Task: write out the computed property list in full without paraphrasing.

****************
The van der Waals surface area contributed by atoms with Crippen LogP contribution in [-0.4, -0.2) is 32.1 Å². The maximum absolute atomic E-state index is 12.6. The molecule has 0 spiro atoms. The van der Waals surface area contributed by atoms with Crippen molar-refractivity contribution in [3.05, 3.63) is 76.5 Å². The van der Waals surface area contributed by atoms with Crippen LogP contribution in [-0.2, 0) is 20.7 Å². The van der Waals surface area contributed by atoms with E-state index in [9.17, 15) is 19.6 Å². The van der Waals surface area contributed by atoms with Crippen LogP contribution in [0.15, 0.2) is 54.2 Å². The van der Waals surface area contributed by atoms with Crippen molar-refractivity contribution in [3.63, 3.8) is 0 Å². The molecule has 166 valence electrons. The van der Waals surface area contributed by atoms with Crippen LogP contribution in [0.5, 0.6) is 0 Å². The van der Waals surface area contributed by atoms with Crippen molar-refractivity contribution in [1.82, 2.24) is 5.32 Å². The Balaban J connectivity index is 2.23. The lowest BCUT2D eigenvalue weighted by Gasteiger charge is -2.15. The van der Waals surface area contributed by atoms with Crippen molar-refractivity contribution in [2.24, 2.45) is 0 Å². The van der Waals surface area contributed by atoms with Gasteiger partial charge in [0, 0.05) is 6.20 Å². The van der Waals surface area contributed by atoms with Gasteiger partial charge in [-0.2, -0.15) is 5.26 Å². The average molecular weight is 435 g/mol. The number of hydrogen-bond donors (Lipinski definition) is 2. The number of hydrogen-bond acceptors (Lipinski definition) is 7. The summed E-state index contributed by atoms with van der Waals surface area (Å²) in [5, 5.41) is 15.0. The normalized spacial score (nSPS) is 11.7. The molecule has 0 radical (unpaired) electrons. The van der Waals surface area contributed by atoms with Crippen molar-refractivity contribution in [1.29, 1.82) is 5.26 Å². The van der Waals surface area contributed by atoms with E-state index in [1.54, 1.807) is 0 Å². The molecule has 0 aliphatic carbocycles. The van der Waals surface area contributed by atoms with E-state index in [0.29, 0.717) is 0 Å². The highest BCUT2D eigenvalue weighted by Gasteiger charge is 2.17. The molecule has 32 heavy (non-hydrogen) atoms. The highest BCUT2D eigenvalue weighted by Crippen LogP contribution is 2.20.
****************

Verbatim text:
The van der Waals surface area contributed by atoms with Crippen LogP contribution in [-0.4, -0.2) is 32.1 Å². The maximum absolute atomic E-state index is 12.6. The molecule has 0 spiro atoms. The van der Waals surface area contributed by atoms with Crippen molar-refractivity contribution in [3.05, 3.63) is 76.5 Å². The van der Waals surface area contributed by atoms with Crippen LogP contribution in [-0.2, 0) is 20.7 Å². The van der Waals surface area contributed by atoms with E-state index in [9.17, 15) is 19.6 Å². The van der Waals surface area contributed by atoms with Crippen LogP contribution in [0.15, 0.2) is 54.2 Å². The van der Waals surface area contributed by atoms with Crippen molar-refractivity contribution in [3.63, 3.8) is 0 Å². The molecule has 166 valence electrons. The van der Waals surface area contributed by atoms with Crippen LogP contribution in [0.5, 0.6) is 0 Å². The van der Waals surface area contributed by atoms with Crippen molar-refractivity contribution in [1.82, 2.24) is 5.32 Å². The Balaban J connectivity index is 2.23. The lowest BCUT2D eigenvalue weighted by Gasteiger charge is -2.15. The van der Waals surface area contributed by atoms with Crippen molar-refractivity contribution in [2.24, 2.45) is 0 Å². The van der Waals surface area contributed by atoms with Gasteiger partial charge in [0, 0.05) is 6.20 Å². The van der Waals surface area contributed by atoms with Gasteiger partial charge in [-0.2, -0.15) is 5.26 Å². The average molecular weight is 435 g/mol. The number of hydrogen-bond donors (Lipinski definition) is 2. The number of hydrogen-bond acceptors (Lipinski definition) is 7. The summed E-state index contributed by atoms with van der Waals surface area (Å²) in [5, 5.41) is 15.0. The normalized spacial score (nSPS) is 11.7. The molecule has 0 radical (unpaired) electrons. The van der Waals surface area contributed by atoms with Crippen molar-refractivity contribution in [1.29, 1.82) is 5.26 Å². The van der Waals surface area contributed by atoms with E-state index in [1.54, 1.807) is 0 Å². The molecule has 0 aliphatic carbocycles. The van der Waals surface area contributed by atoms with E-state index in [0.29, 0.717) is 0 Å². The highest BCUT2D eigenvalue weighted by Gasteiger charge is 2.17. The molecule has 32 heavy (non-hydrogen) atoms. The highest BCUT2D eigenvalue weighted by Crippen LogP contribution is 2.20.